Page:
La Jetée – the film that received a cult status soon after its release, along with Sans Soleil is regarded as Marker‘s best film. Every frame in this film is a black and white photograph. It unites photography and cinema and develops a new language that Philippe Dubois calls “cinématogramme” (cinematogram) . A film that incorporates the movements and editing techniques, of cinema like slow dissolves, varied tempo, match cuts and dolly zoom shot  into photographs.
Photographs lock meaning and realities representing the subject. The subjective interpretation of a photograph does not interfere with its temporal reality of having existed in the past. Concurrently, the photograph is never separate from its referent or at least not immediately . Though photographs are the primary element of cinema, but cinema is not as ‘complete’ and ‘full’ as the photograph. It does always carry the referent but the referent in cinema keeps changing. Hence the impact of the referent is not as great as that in a photograph. But what can be extrapolated from the understanding of the hybridisation that reflects cinema like La Jetée?
The stills in La Jetee are not frames cut out from a film reel but they are actual photographs shot from a Pentax camera. By engaging Roland Barthes’ Camera Lucida with Marker’s La Jetée, another dimension of temporal reality materialises. According to Barthes (comparable to Andre Bazin’s idea in What is Cinema), a photograph is not a copy of reality but the emanation of past reality . A photograph is a deferred reality. A reality that existed once upon a time but is no more. The image of the woman in La Jetee was “of reality and of past” , more so because it not only activated the past for the man, but made it his present.
Barthes talks about death in a photograph, presence of time and the look of the photograph. A common circumstance of Barthes in Camera Lucida and the man in La Jetée is instrumental in their juxtaposed interpretation – the obsession and love for one image – the image mirroring their deaths. In La Jetée, the image of the woman at Orly that the man carries with him throughout the war is actually the image of his death. Whilst Barthes redeems The Winter Garden photograph of his mother that ‘inscribes his own death’ .
In Camera Lucida, Barthes has expressed his fondness for photography as opposed to cinema. But what meanings are called upon in a cinema constructed of photographs. How the photographs are resurrection in La Jetée? What happens when the medium becomes the meaning? How does one understand La Jetée– as a film or photograph? The following conversations are trying to engage Chris Marker’s La Jetée with Camera Lucida by Roland Barthes. The two photographs illustrate a few points of observation on the effects of time, space and death.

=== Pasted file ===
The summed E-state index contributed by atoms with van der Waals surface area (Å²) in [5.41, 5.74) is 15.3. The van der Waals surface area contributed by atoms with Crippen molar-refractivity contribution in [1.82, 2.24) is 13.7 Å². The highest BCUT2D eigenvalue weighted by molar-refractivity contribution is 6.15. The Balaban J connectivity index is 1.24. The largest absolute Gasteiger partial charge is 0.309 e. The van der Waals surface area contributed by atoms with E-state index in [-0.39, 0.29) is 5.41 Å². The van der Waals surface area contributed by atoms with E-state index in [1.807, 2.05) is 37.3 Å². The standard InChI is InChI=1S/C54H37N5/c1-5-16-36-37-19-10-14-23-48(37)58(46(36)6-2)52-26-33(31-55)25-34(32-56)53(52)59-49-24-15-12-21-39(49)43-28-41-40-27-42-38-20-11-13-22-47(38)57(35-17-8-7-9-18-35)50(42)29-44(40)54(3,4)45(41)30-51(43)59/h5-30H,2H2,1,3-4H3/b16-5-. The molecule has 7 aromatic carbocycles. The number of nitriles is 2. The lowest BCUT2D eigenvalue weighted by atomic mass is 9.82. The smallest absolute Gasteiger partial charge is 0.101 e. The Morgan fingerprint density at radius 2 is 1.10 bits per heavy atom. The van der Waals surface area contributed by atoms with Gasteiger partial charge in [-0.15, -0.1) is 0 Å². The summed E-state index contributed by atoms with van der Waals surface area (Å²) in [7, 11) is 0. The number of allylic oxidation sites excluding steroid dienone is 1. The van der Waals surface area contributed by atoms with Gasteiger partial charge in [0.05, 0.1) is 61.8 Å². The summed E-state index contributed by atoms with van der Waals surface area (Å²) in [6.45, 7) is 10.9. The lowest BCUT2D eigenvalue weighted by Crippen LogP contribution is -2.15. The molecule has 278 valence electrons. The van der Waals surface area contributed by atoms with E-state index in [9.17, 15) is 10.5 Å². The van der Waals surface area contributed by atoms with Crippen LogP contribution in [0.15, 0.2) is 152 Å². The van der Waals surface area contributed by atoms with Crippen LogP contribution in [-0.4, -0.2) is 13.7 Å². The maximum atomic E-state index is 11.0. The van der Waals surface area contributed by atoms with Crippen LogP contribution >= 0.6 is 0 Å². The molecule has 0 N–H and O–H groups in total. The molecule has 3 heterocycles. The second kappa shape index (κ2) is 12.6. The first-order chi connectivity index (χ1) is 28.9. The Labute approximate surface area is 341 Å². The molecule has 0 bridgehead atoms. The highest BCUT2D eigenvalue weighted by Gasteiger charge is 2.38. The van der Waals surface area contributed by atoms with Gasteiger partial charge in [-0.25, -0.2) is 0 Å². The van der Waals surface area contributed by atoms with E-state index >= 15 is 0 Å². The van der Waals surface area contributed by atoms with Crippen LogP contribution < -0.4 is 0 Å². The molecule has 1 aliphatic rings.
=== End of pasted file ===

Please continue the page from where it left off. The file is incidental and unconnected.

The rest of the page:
This is a work in progress.
“Photography’s noeme has nothing to with analogy (a feature it shares with all kinds of representations).”
Roland Barthes, Camera Lucida
As one views this photograph, there are four circuits of time that are formed – the time when this photograph was taken (then), the time when one sees it (now), the time that overlaps the past of the man with the present and the woman’s present with the future. Then outlasts the one who is viewing the photograph (now) when the viewer is not around. The third and the fourth time determinants are intriguing. We know that the man has travelled in time, so he has replaced his present with his past and the woman’s present has been replaced by the future. There are alternates to both their times because otherwise each of their present will be something completely different if not replaced. Those are the third and the fourth circuits of time.Punctum of time is quite prominent in this photograph. “Whether or not the subject is already dead, every photograph is this catastrophe” . As Barthes elaborates further on this point saying that a photograph is always defeated by time, either the subject is dead or is going to die. In the ‘present’ of the man, the woman is already dead and the man is going to die .
“Now the look, it it insists (all the more, if it lasts, if it traverses, with the photograph, time)- the look is always potentially crazy:it is at once the effect of truth and the effect of madness.”
-Roland Barthes, Camera Lucida
 Chris Marker, Memories of the Future, Catherine Lupton, talks about P Dubois , La Jetee de Chris Marker, oule cinematogramme de la conscience, Theoreme, no 6, Reseaches sur Chris Marker, 2002, pg 9-45
 Chris Marker was highly influenced by Vertigo. He included the giant sequoia tree sequence in La Jetee. The woman in La Jetee, played by Héléne Chatelain, wears her hair the same way as the the character of Madeleine played by Kim Novak.
 Roland Barthes, Camera Lucida, pg 5
 Ibid, pg 89
 Ibid, pg 88
 Ibid, pg 76
 Ibid, pg 93
 Code or Connotation. It is the imposition of the second meaning that talks about the treatment of the photograph in terms of framing, syntax, photogenia, pose, trick efffects. Elaborated in ‘The Photographic Message by Barthes in Image Music Text, pg 15-31
 Roland Barthes, Camera Lucida, pg 88,89
 Roland Barthes, Camera Lucida, pg 96
 At the back of his mind, the man knows that he will be killed by the experimenters just like the men before him. He does not realises it right now as he is too absorbed in his moments with the woman.
 Other instances in the film include – the scientist takeing off the sponge eye masks, he looks into the camera to give a feeling that he is looking at the man, the people of the future look directly into the camera which is to show that they are looking at the man.